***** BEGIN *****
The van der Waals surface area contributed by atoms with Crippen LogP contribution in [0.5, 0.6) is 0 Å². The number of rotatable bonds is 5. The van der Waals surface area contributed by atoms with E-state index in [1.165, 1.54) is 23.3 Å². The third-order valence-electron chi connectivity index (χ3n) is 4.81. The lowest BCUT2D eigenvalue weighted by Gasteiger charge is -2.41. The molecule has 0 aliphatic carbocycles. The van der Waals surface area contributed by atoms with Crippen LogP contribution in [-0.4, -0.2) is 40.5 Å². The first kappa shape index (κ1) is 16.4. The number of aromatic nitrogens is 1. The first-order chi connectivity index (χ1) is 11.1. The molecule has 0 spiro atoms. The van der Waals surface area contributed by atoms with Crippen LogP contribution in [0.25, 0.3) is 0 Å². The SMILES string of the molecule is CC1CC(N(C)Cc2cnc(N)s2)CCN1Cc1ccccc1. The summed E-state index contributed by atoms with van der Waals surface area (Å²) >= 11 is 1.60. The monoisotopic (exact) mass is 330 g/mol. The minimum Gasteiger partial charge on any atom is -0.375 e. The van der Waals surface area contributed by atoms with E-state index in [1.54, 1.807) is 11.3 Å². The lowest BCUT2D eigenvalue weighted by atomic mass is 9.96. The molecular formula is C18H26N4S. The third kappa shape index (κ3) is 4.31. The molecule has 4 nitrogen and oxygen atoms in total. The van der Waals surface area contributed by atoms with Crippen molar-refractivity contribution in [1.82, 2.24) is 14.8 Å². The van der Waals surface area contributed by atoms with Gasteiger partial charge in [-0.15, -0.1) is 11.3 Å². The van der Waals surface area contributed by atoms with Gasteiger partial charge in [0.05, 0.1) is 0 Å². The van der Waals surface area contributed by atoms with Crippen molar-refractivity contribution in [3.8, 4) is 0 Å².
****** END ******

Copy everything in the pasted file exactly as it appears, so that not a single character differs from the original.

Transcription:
The van der Waals surface area contributed by atoms with Crippen LogP contribution in [0.5, 0.6) is 0 Å². The number of rotatable bonds is 5. The van der Waals surface area contributed by atoms with E-state index in [1.165, 1.54) is 23.3 Å². The third-order valence-electron chi connectivity index (χ3n) is 4.81. The lowest BCUT2D eigenvalue weighted by Gasteiger charge is -2.41. The molecule has 0 aliphatic carbocycles. The van der Waals surface area contributed by atoms with Crippen LogP contribution in [-0.4, -0.2) is 40.5 Å². The first kappa shape index (κ1) is 16.4. The number of aromatic nitrogens is 1. The first-order chi connectivity index (χ1) is 11.1. The molecule has 0 spiro atoms. The van der Waals surface area contributed by atoms with Crippen LogP contribution in [0.25, 0.3) is 0 Å². The SMILES string of the molecule is CC1CC(N(C)Cc2cnc(N)s2)CCN1Cc1ccccc1. The summed E-state index contributed by atoms with van der Waals surface area (Å²) >= 11 is 1.60. The monoisotopic (exact) mass is 330 g/mol. The minimum Gasteiger partial charge on any atom is -0.375 e. The van der Waals surface area contributed by atoms with E-state index in [1.54, 1.807) is 11.3 Å². The lowest BCUT2D eigenvalue weighted by atomic mass is 9.96. The molecular formula is C18H26N4S. The third kappa shape index (κ3) is 4.31. The molecule has 4 nitrogen and oxygen atoms in total. The van der Waals surface area contributed by atoms with Crippen molar-refractivity contribution in [1.82, 2.24) is 14.8 Å². The van der Waals surface area contributed by atoms with Gasteiger partial charge in [-0.15, -0.1) is 11.3 Å². The van der Waals surface area contributed by atoms with Gasteiger partial charge in [0.05, 0.1) is 0 Å². The van der Waals surface area contributed by atoms with Crippen molar-refractivity contribution in [3.8, 4) is 0 Å².